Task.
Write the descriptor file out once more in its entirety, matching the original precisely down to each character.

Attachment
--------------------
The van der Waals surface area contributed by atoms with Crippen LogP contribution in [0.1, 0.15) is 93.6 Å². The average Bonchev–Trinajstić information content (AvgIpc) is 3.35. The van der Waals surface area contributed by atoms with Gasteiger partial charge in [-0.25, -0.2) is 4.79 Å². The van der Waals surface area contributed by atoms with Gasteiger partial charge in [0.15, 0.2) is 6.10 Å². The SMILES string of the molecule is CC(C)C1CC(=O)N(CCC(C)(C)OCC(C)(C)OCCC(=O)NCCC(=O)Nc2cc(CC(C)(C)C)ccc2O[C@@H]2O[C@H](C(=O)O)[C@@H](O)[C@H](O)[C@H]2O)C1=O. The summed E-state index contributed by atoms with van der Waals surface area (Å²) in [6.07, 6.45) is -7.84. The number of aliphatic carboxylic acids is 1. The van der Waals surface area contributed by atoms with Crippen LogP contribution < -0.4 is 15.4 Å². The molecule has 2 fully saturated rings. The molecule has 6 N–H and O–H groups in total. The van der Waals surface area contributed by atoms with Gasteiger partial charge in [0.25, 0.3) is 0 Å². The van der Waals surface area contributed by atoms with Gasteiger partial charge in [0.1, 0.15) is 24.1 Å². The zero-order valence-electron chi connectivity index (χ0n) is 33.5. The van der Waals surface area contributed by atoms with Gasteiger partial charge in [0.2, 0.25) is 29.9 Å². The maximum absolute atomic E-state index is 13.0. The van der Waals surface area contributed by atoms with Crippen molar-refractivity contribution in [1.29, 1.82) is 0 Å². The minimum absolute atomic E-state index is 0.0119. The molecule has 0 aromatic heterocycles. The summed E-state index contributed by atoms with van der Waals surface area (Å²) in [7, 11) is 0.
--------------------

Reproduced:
The van der Waals surface area contributed by atoms with Crippen LogP contribution in [0.1, 0.15) is 93.6 Å². The average Bonchev–Trinajstić information content (AvgIpc) is 3.35. The van der Waals surface area contributed by atoms with Gasteiger partial charge in [-0.25, -0.2) is 4.79 Å². The van der Waals surface area contributed by atoms with Gasteiger partial charge in [0.15, 0.2) is 6.10 Å². The SMILES string of the molecule is CC(C)C1CC(=O)N(CCC(C)(C)OCC(C)(C)OCCC(=O)NCCC(=O)Nc2cc(CC(C)(C)C)ccc2O[C@@H]2O[C@H](C(=O)O)[C@@H](O)[C@H](O)[C@H]2O)C1=O. The summed E-state index contributed by atoms with van der Waals surface area (Å²) in [6.07, 6.45) is -7.84. The number of aliphatic carboxylic acids is 1. The van der Waals surface area contributed by atoms with Crippen LogP contribution < -0.4 is 15.4 Å². The molecule has 2 fully saturated rings. The molecule has 6 N–H and O–H groups in total. The van der Waals surface area contributed by atoms with Gasteiger partial charge in [0.25, 0.3) is 0 Å². The van der Waals surface area contributed by atoms with Gasteiger partial charge in [0.1, 0.15) is 24.1 Å². The zero-order valence-electron chi connectivity index (χ0n) is 33.5. The van der Waals surface area contributed by atoms with Gasteiger partial charge in [0.2, 0.25) is 29.9 Å². The maximum absolute atomic E-state index is 13.0. The van der Waals surface area contributed by atoms with Crippen molar-refractivity contribution in [1.29, 1.82) is 0 Å². The minimum absolute atomic E-state index is 0.0119. The molecule has 0 aromatic heterocycles. The summed E-state index contributed by atoms with van der Waals surface area (Å²) in [7, 11) is 0.